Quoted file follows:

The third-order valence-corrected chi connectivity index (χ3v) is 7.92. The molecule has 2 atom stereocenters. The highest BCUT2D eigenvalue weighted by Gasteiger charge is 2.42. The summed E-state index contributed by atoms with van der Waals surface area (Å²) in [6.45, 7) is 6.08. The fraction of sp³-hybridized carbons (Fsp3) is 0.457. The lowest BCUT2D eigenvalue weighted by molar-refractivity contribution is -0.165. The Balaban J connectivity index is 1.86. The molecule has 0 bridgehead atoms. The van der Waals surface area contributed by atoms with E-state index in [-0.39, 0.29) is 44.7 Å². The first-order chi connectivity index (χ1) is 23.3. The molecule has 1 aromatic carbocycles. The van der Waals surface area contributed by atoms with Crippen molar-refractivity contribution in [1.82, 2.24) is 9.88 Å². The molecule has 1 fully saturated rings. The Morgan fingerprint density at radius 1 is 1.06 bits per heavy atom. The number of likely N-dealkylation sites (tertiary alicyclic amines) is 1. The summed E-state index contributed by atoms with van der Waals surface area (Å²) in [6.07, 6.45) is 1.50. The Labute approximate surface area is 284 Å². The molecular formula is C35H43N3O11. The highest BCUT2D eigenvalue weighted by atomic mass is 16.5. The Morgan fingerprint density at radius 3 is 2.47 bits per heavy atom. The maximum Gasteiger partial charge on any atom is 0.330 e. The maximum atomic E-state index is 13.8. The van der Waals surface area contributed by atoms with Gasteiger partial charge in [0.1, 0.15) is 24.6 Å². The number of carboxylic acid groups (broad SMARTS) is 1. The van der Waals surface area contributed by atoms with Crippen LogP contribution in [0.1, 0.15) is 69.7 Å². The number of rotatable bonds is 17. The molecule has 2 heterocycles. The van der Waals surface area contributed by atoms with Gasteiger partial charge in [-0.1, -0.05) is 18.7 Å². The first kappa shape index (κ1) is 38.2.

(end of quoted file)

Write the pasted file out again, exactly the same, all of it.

The third-order valence-corrected chi connectivity index (χ3v) is 7.92. The molecule has 2 atom stereocenters. The highest BCUT2D eigenvalue weighted by Gasteiger charge is 2.42. The summed E-state index contributed by atoms with van der Waals surface area (Å²) in [6.45, 7) is 6.08. The fraction of sp³-hybridized carbons (Fsp3) is 0.457. The lowest BCUT2D eigenvalue weighted by molar-refractivity contribution is -0.165. The Balaban J connectivity index is 1.86. The molecule has 0 bridgehead atoms. The van der Waals surface area contributed by atoms with E-state index in [-0.39, 0.29) is 44.7 Å². The first-order chi connectivity index (χ1) is 23.3. The molecule has 1 aromatic carbocycles. The van der Waals surface area contributed by atoms with Crippen molar-refractivity contribution in [1.82, 2.24) is 9.88 Å². The molecule has 1 fully saturated rings. The Morgan fingerprint density at radius 1 is 1.06 bits per heavy atom. The number of likely N-dealkylation sites (tertiary alicyclic amines) is 1. The summed E-state index contributed by atoms with van der Waals surface area (Å²) in [6.07, 6.45) is 1.50. The Labute approximate surface area is 284 Å². The molecular formula is C35H43N3O11. The highest BCUT2D eigenvalue weighted by atomic mass is 16.5. The Morgan fingerprint density at radius 3 is 2.47 bits per heavy atom. The maximum Gasteiger partial charge on any atom is 0.330 e. The maximum atomic E-state index is 13.8. The van der Waals surface area contributed by atoms with Gasteiger partial charge in [0.1, 0.15) is 24.6 Å². The number of carboxylic acid groups (broad SMARTS) is 1. The van der Waals surface area contributed by atoms with Crippen LogP contribution in [0.1, 0.15) is 69.7 Å². The number of rotatable bonds is 17. The molecule has 2 heterocycles. The van der Waals surface area contributed by atoms with Gasteiger partial charge in [-0.1, -0.05) is 18.7 Å². The first kappa shape index (κ1) is 38.2.